I received a copy of this book from the LibraryThing Early Reviewers program in exchange for this review


Friday, June 2, 2017

Can you ever really leave your past behind?  Even if you choose to totally re-invent yourself?  That seems to be the central question in the novel Long Black Veil by Jennifer Finney Boylan. The novel starts out on a promising (for me, anyway) note when 8 people (mostly college students) decide to investigate an old abandoned prison.  What could possibly go wrong?  Things do go wrong, but for me the main wrong turn was away from what I hoped would be a spooky mystery into  . . . I'm not exactly sure what, but the early Gothic spookiness quickly evaporated and didn't return.

The book begins in 1980 when college friends Quentin, Casey, Tripper, Wailer, Maisie and Rachel, along with Maisie's brother Ben and Quentin's German professor Herr Krystal decide on a whim to visit the ruins of the abandoned prison.  They soon discover it has been taken over by feral cats, as well as a very creepy/haunted feeling atmosphere.  As young boys are wont to do (especially in novels), young Ben runs off after a cat, causing the group to splinter in an attempt to locate him.  Have these people never seen a horror movie?  Don't they know you never split up the group?  Apparently not.  By the time Ben is located, one member of the group has disappeared.

After this event, the story shifts to the present day, when the remaining college friends are in their late 50s and no longer in touch.  The main narrator of the book, one of the students, has left the past behind in a major way and is living with a spouse and stepchild in rural Maine.  Although this person has been married for 15 years, of course just now things in the marriage are becoming a little strained, and a big secret from the past is revealed.  At the same time, a skeleton has been discovered in the abandoned prison (which is being revitalized) and so the mystery of WHERE the missing student is has been answered. The police investigation begins to try to figure out what happened so long ago and the former friends will be reunited as secrets from the past are revealed.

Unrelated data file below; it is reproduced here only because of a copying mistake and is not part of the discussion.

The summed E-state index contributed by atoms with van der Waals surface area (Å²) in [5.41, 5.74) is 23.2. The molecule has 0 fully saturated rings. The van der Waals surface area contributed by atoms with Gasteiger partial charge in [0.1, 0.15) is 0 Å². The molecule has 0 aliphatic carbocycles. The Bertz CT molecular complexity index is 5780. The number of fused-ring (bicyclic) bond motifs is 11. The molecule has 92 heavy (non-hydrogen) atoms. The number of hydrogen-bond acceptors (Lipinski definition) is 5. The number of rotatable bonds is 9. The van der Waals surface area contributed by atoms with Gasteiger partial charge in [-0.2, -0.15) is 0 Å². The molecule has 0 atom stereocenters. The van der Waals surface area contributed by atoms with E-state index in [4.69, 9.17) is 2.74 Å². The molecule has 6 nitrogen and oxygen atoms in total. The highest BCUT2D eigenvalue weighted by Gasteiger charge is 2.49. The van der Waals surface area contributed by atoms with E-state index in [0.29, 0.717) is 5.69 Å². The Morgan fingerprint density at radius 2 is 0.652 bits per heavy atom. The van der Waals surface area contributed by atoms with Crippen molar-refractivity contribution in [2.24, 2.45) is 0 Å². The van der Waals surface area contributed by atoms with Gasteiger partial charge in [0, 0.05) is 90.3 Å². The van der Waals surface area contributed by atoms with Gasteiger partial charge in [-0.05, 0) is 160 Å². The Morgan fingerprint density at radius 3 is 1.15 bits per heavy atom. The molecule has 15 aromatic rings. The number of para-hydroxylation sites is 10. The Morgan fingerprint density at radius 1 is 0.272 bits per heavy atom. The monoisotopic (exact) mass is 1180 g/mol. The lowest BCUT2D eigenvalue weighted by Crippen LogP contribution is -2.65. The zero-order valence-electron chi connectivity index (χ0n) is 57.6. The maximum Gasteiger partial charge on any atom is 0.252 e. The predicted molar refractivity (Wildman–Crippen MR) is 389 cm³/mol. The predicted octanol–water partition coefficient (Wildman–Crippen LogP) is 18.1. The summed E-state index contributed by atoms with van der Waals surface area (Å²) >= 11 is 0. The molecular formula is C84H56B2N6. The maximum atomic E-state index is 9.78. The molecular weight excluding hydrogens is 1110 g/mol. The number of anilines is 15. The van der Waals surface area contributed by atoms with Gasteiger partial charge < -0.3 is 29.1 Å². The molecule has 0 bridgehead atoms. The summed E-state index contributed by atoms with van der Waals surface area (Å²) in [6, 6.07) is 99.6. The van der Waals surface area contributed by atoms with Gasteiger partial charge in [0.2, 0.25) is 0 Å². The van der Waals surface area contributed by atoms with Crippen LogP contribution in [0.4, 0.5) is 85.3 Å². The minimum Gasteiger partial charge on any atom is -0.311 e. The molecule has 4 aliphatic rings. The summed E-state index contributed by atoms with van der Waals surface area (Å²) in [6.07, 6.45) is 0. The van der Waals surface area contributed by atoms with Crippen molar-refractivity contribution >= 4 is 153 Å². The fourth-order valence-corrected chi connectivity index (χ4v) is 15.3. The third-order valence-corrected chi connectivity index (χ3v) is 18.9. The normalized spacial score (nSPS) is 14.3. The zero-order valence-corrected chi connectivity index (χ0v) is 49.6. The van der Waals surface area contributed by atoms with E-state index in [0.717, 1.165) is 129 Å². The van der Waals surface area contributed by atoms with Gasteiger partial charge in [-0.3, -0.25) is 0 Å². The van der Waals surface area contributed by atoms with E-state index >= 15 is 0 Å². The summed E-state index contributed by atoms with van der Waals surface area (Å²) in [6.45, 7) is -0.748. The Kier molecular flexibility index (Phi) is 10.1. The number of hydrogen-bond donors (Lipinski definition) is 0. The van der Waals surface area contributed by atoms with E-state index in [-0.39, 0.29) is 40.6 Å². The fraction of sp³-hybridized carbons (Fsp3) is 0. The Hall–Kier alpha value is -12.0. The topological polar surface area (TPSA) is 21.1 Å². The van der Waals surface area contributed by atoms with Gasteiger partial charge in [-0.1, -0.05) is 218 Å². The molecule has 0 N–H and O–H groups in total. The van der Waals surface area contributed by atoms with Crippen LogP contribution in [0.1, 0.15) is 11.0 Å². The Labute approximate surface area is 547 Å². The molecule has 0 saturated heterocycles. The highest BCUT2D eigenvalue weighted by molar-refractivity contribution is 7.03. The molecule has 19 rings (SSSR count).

I was intrigued by the description of this book, hoping it would be a creepy mystery, but sadly it's not.  A major problem is that each chapter jumps around both in terms of time period and character being discussed.  It was extremely confusing to try to figure out who was speaking each time a new chapter began.  Also, at the beginning and the end of the book, characters are forever spouting German, for no apparent reason.  There was a lot of description about the old abandoned prison, which also didn't really add anything to the story but served to add to the confusion.  Perhaps if I had known going in that it wasn't going to be an eerie ghost story or mystery I might have enjoyed the book more.  As it was, I was frustrated by all the shifts in characters and although there was a curve ball thrown in at the end, I was still disappointed.

Disclaimer:  I received a copy of Long Black Veil from Blogging for Books in exchange for this review

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I'm a librarian who is interested in all things British. I try to visit London as often as possible, and am always planning my next trip. I lived in Sweden for a few years with my Swedish husband, so the occasional Swedish reference may occur . . .